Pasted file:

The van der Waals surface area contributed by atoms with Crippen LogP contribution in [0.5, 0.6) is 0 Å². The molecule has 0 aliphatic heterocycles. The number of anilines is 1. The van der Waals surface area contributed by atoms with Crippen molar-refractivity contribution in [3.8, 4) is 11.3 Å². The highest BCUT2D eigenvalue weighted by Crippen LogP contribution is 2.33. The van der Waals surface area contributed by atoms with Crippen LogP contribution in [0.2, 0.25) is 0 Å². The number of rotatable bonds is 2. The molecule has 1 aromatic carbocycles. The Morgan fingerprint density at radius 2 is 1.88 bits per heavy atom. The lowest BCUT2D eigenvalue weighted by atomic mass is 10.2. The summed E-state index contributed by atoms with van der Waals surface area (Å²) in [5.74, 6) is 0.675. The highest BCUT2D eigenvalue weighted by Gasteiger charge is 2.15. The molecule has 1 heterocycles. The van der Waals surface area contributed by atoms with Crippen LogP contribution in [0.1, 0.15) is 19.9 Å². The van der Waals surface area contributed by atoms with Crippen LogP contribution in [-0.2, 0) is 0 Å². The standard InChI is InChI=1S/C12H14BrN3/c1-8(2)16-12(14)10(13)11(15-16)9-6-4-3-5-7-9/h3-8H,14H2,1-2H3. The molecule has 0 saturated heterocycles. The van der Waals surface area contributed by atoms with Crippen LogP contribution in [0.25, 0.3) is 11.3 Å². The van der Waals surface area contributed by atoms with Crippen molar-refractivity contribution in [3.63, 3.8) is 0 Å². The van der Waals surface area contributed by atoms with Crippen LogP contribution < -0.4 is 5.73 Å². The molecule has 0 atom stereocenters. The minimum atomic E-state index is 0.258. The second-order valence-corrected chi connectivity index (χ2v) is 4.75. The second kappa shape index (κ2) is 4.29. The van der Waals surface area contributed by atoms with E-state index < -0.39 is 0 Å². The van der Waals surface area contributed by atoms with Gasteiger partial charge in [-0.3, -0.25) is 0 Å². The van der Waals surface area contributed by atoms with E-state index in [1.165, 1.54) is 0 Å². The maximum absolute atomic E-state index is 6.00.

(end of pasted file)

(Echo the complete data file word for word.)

The van der Waals surface area contributed by atoms with Crippen LogP contribution in [0.5, 0.6) is 0 Å². The molecule has 0 aliphatic heterocycles. The number of anilines is 1. The van der Waals surface area contributed by atoms with Crippen molar-refractivity contribution in [3.8, 4) is 11.3 Å². The highest BCUT2D eigenvalue weighted by Crippen LogP contribution is 2.33. The van der Waals surface area contributed by atoms with Crippen LogP contribution in [0.2, 0.25) is 0 Å². The number of rotatable bonds is 2. The molecule has 1 aromatic carbocycles. The Morgan fingerprint density at radius 2 is 1.88 bits per heavy atom. The lowest BCUT2D eigenvalue weighted by atomic mass is 10.2. The summed E-state index contributed by atoms with van der Waals surface area (Å²) in [5.74, 6) is 0.675. The highest BCUT2D eigenvalue weighted by Gasteiger charge is 2.15. The molecule has 1 heterocycles. The van der Waals surface area contributed by atoms with Crippen LogP contribution in [0.1, 0.15) is 19.9 Å². The van der Waals surface area contributed by atoms with Crippen LogP contribution in [-0.2, 0) is 0 Å². The standard InChI is InChI=1S/C12H14BrN3/c1-8(2)16-12(14)10(13)11(15-16)9-6-4-3-5-7-9/h3-8H,14H2,1-2H3. The molecule has 0 saturated heterocycles. The van der Waals surface area contributed by atoms with Crippen LogP contribution in [0.25, 0.3) is 11.3 Å². The van der Waals surface area contributed by atoms with Crippen molar-refractivity contribution in [3.63, 3.8) is 0 Å². The van der Waals surface area contributed by atoms with Crippen LogP contribution < -0.4 is 5.73 Å². The molecule has 0 atom stereocenters. The minimum atomic E-state index is 0.258. The second-order valence-corrected chi connectivity index (χ2v) is 4.75. The second kappa shape index (κ2) is 4.29. The van der Waals surface area contributed by atoms with E-state index < -0.39 is 0 Å². The van der Waals surface area contributed by atoms with Gasteiger partial charge in [-0.3, -0.25) is 0 Å². The van der Waals surface area contributed by atoms with E-state index in [1.165, 1.54) is 0 Å². The maximum absolute atomic E-state index is 6.00.